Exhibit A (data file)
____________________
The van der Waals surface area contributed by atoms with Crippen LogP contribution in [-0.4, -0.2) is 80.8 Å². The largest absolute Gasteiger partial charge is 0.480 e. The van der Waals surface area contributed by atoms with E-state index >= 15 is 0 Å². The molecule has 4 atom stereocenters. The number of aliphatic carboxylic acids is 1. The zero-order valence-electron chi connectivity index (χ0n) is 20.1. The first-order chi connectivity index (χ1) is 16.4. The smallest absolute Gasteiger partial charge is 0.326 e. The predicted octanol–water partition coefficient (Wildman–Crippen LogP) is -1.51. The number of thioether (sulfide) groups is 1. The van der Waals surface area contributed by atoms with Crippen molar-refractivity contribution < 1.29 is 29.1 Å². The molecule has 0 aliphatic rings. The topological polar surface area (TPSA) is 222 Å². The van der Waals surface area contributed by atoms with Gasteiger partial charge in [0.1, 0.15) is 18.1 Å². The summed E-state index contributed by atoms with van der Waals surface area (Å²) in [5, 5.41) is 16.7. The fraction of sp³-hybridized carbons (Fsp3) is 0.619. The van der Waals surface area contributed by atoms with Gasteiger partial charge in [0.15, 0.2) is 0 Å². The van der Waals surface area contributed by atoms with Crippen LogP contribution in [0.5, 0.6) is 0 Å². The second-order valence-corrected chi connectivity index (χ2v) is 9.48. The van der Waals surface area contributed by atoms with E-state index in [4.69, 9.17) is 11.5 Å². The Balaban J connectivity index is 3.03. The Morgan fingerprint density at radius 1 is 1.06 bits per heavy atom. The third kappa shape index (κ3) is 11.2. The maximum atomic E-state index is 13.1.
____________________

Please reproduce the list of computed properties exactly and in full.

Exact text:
The van der Waals surface area contributed by atoms with Crippen LogP contribution in [-0.4, -0.2) is 80.8 Å². The largest absolute Gasteiger partial charge is 0.480 e. The van der Waals surface area contributed by atoms with E-state index >= 15 is 0 Å². The molecule has 4 atom stereocenters. The number of aliphatic carboxylic acids is 1. The zero-order valence-electron chi connectivity index (χ0n) is 20.1. The first-order chi connectivity index (χ1) is 16.4. The smallest absolute Gasteiger partial charge is 0.326 e. The predicted octanol–water partition coefficient (Wildman–Crippen LogP) is -1.51. The number of thioether (sulfide) groups is 1. The van der Waals surface area contributed by atoms with Crippen molar-refractivity contribution < 1.29 is 29.1 Å². The molecule has 0 aliphatic rings. The topological polar surface area (TPSA) is 222 Å². The van der Waals surface area contributed by atoms with Gasteiger partial charge in [0.1, 0.15) is 18.1 Å². The summed E-state index contributed by atoms with van der Waals surface area (Å²) in [5, 5.41) is 16.7. The fraction of sp³-hybridized carbons (Fsp3) is 0.619. The van der Waals surface area contributed by atoms with Gasteiger partial charge in [0.15, 0.2) is 0 Å². The van der Waals surface area contributed by atoms with Crippen LogP contribution in [0.5, 0.6) is 0 Å². The second-order valence-corrected chi connectivity index (χ2v) is 9.48. The van der Waals surface area contributed by atoms with E-state index in [4.69, 9.17) is 11.5 Å². The Balaban J connectivity index is 3.03. The Morgan fingerprint density at radius 1 is 1.06 bits per heavy atom. The third kappa shape index (κ3) is 11.2. The maximum atomic E-state index is 13.1.